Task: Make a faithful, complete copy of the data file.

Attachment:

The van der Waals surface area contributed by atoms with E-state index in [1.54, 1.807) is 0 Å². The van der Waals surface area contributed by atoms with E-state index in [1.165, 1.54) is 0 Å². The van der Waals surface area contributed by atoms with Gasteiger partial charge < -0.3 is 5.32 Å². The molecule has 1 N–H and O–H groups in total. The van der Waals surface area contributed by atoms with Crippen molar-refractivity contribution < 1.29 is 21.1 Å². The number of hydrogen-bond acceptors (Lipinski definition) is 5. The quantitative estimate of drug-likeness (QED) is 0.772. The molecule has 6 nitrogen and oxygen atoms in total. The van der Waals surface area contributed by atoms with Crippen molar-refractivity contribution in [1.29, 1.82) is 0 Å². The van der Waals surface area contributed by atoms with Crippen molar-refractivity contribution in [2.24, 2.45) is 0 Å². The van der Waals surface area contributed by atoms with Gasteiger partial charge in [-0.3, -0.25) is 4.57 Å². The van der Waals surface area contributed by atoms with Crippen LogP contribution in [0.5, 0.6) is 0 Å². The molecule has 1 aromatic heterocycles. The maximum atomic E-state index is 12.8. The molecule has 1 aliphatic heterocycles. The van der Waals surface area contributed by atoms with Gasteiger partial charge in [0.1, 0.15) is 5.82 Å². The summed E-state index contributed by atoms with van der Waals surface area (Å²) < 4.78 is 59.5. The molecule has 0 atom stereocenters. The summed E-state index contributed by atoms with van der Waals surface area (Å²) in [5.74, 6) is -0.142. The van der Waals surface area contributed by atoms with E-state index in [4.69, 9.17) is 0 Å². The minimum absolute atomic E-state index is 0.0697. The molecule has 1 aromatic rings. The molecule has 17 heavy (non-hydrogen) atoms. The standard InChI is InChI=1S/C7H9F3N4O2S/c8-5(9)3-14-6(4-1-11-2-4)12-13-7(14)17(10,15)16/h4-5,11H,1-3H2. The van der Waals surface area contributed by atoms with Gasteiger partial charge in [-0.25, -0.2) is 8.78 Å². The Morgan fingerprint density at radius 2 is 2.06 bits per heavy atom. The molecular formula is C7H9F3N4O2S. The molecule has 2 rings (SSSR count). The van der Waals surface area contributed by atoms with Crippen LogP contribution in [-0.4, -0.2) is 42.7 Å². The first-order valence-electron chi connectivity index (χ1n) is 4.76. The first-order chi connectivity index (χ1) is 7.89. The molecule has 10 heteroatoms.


The van der Waals surface area contributed by atoms with E-state index in [1.54, 1.807) is 0 Å². The van der Waals surface area contributed by atoms with E-state index in [1.165, 1.54) is 0 Å². The van der Waals surface area contributed by atoms with Gasteiger partial charge < -0.3 is 5.32 Å². The molecule has 1 N–H and O–H groups in total. The van der Waals surface area contributed by atoms with Crippen molar-refractivity contribution < 1.29 is 21.1 Å². The number of hydrogen-bond acceptors (Lipinski definition) is 5. The quantitative estimate of drug-likeness (QED) is 0.772. The molecule has 6 nitrogen and oxygen atoms in total. The van der Waals surface area contributed by atoms with Crippen molar-refractivity contribution in [1.29, 1.82) is 0 Å². The van der Waals surface area contributed by atoms with Crippen molar-refractivity contribution in [2.24, 2.45) is 0 Å². The van der Waals surface area contributed by atoms with Gasteiger partial charge in [-0.3, -0.25) is 4.57 Å². The van der Waals surface area contributed by atoms with Crippen LogP contribution in [0.5, 0.6) is 0 Å². The molecule has 1 aromatic heterocycles. The maximum atomic E-state index is 12.8. The molecule has 1 aliphatic heterocycles. The van der Waals surface area contributed by atoms with Gasteiger partial charge in [0.1, 0.15) is 5.82 Å². The summed E-state index contributed by atoms with van der Waals surface area (Å²) < 4.78 is 59.5. The molecule has 0 atom stereocenters. The summed E-state index contributed by atoms with van der Waals surface area (Å²) in [5.74, 6) is -0.142. The van der Waals surface area contributed by atoms with E-state index in [4.69, 9.17) is 0 Å². The minimum absolute atomic E-state index is 0.0697. The molecule has 1 aromatic rings. The molecule has 17 heavy (non-hydrogen) atoms. The standard InChI is InChI=1S/C7H9F3N4O2S/c8-5(9)3-14-6(4-1-11-2-4)12-13-7(14)17(10,15)16/h4-5,11H,1-3H2. The van der Waals surface area contributed by atoms with Gasteiger partial charge in [-0.25, -0.2) is 8.78 Å². The Morgan fingerprint density at radius 2 is 2.06 bits per heavy atom. The molecular formula is C7H9F3N4O2S. The molecule has 2 rings (SSSR count). The van der Waals surface area contributed by atoms with Crippen LogP contribution in [-0.4, -0.2) is 42.7 Å². The first-order valence-electron chi connectivity index (χ1n) is 4.76. The first-order chi connectivity index (χ1) is 7.89. The molecule has 10 heteroatoms.